Hurling and camogie cause the highest amount of sports injuries

Hurling and camogie cause the highest amount of sports injuries

Hurling and Camogie cause the highest number of sports injuries Portiuncula Hospital has found.

Advanced nursing practitioners working at the emergency department at Portiuncula Hospital audited all of the sports injuries they treated, and founded that hurling and camogie made up the lion’s share accounting for 38% of the total.

Following on from that was soccer accounting for 32 percent of injuries treated, rugby (15%), gaelic football (10%), and horse riding (5%).

Ciara Mooney, Advanced Nurse Practitioner and lead author of the study on sports injuries said that different sports tended to rack certain types of injuries more often.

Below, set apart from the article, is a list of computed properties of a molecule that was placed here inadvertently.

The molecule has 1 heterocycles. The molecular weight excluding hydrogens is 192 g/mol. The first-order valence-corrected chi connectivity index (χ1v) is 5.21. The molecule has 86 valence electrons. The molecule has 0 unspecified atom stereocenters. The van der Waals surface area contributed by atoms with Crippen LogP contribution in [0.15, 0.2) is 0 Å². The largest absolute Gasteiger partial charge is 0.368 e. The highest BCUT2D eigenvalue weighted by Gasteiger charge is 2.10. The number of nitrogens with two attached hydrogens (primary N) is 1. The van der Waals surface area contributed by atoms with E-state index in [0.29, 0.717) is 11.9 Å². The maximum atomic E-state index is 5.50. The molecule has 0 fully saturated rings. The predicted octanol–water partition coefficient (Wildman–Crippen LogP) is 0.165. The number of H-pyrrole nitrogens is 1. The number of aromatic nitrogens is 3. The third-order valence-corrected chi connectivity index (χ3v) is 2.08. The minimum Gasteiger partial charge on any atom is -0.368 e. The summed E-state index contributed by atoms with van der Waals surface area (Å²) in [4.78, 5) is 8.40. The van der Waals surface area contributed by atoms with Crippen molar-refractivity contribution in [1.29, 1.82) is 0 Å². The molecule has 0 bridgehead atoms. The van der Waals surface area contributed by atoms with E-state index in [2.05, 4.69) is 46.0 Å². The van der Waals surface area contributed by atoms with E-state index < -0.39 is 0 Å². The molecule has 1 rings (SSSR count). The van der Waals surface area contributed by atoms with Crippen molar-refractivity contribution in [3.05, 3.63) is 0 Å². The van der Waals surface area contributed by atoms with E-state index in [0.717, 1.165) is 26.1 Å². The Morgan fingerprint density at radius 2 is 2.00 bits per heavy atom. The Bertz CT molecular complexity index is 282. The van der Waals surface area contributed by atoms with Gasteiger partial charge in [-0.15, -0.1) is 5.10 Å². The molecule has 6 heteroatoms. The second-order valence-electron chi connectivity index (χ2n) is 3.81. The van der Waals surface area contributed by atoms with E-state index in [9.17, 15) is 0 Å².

“In line with other studies, hurling and camogie accounted for a significant per cent of finger or hand related injuries – 50% were finger or thumb injuries and a further 23% were hand injuries.”

“The largest proportion of soccer injuries were ankle and knee injuries,” she said, adding that “rugby presentations were an equal number of lower limb and head injuries.”

Within the timeframe of this study, 617 patients were treated by the ANP service at Portiuncula, and of those 60 had a sports related injury.

The findings of the study were presented at the recent Research Day at Portiuncula University Hospital which was organised to showcase the research and audit work undertaken at the hospital and at the European Society for Emergency Medicine (EUSEM) annual congress in Glasgow.

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